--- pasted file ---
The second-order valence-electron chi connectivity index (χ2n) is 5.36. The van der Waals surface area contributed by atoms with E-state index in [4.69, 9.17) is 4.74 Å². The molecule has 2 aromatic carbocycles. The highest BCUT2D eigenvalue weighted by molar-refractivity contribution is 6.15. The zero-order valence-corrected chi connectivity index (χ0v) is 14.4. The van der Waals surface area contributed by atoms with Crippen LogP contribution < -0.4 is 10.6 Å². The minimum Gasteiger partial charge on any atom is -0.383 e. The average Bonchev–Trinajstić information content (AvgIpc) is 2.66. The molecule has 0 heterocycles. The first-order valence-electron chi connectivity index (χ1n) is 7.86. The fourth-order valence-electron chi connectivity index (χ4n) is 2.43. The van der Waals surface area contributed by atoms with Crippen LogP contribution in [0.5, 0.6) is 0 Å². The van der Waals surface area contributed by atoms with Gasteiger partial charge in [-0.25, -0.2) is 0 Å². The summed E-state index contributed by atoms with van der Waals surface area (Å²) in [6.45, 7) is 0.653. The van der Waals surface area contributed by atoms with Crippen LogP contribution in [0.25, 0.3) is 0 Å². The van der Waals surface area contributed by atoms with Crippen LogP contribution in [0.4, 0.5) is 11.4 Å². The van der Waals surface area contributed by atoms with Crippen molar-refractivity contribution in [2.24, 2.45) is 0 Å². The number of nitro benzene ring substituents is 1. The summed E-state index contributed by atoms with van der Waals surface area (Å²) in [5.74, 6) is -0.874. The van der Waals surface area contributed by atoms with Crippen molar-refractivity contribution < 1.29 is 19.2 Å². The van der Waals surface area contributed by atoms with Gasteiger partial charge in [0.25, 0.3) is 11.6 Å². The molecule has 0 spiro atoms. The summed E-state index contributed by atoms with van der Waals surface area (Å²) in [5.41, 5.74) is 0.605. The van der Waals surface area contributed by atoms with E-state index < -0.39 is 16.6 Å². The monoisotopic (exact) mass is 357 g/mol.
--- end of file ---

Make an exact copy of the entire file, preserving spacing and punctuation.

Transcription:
The second-order valence-electron chi connectivity index (χ2n) is 5.36. The van der Waals surface area contributed by atoms with E-state index in [4.69, 9.17) is 4.74 Å². The molecule has 2 aromatic carbocycles. The highest BCUT2D eigenvalue weighted by molar-refractivity contribution is 6.15. The zero-order valence-corrected chi connectivity index (χ0v) is 14.4. The van der Waals surface area contributed by atoms with Crippen LogP contribution < -0.4 is 10.6 Å². The minimum Gasteiger partial charge on any atom is -0.383 e. The average Bonchev–Trinajstić information content (AvgIpc) is 2.66. The molecule has 0 heterocycles. The first-order valence-electron chi connectivity index (χ1n) is 7.86. The fourth-order valence-electron chi connectivity index (χ4n) is 2.43. The van der Waals surface area contributed by atoms with Crippen LogP contribution in [0.5, 0.6) is 0 Å². The van der Waals surface area contributed by atoms with Gasteiger partial charge in [-0.25, -0.2) is 0 Å². The summed E-state index contributed by atoms with van der Waals surface area (Å²) in [6.45, 7) is 0.653. The van der Waals surface area contributed by atoms with Crippen LogP contribution in [0.25, 0.3) is 0 Å². The van der Waals surface area contributed by atoms with Crippen LogP contribution in [0.4, 0.5) is 11.4 Å². The van der Waals surface area contributed by atoms with Crippen molar-refractivity contribution in [2.24, 2.45) is 0 Å². The number of nitro benzene ring substituents is 1. The summed E-state index contributed by atoms with van der Waals surface area (Å²) in [5.74, 6) is -0.874. The van der Waals surface area contributed by atoms with Crippen molar-refractivity contribution < 1.29 is 19.2 Å². The van der Waals surface area contributed by atoms with Gasteiger partial charge in [0.25, 0.3) is 11.6 Å². The molecule has 0 spiro atoms. The summed E-state index contributed by atoms with van der Waals surface area (Å²) in [5.41, 5.74) is 0.605. The van der Waals surface area contributed by atoms with E-state index < -0.39 is 16.6 Å². The monoisotopic (exact) mass is 357 g/mol.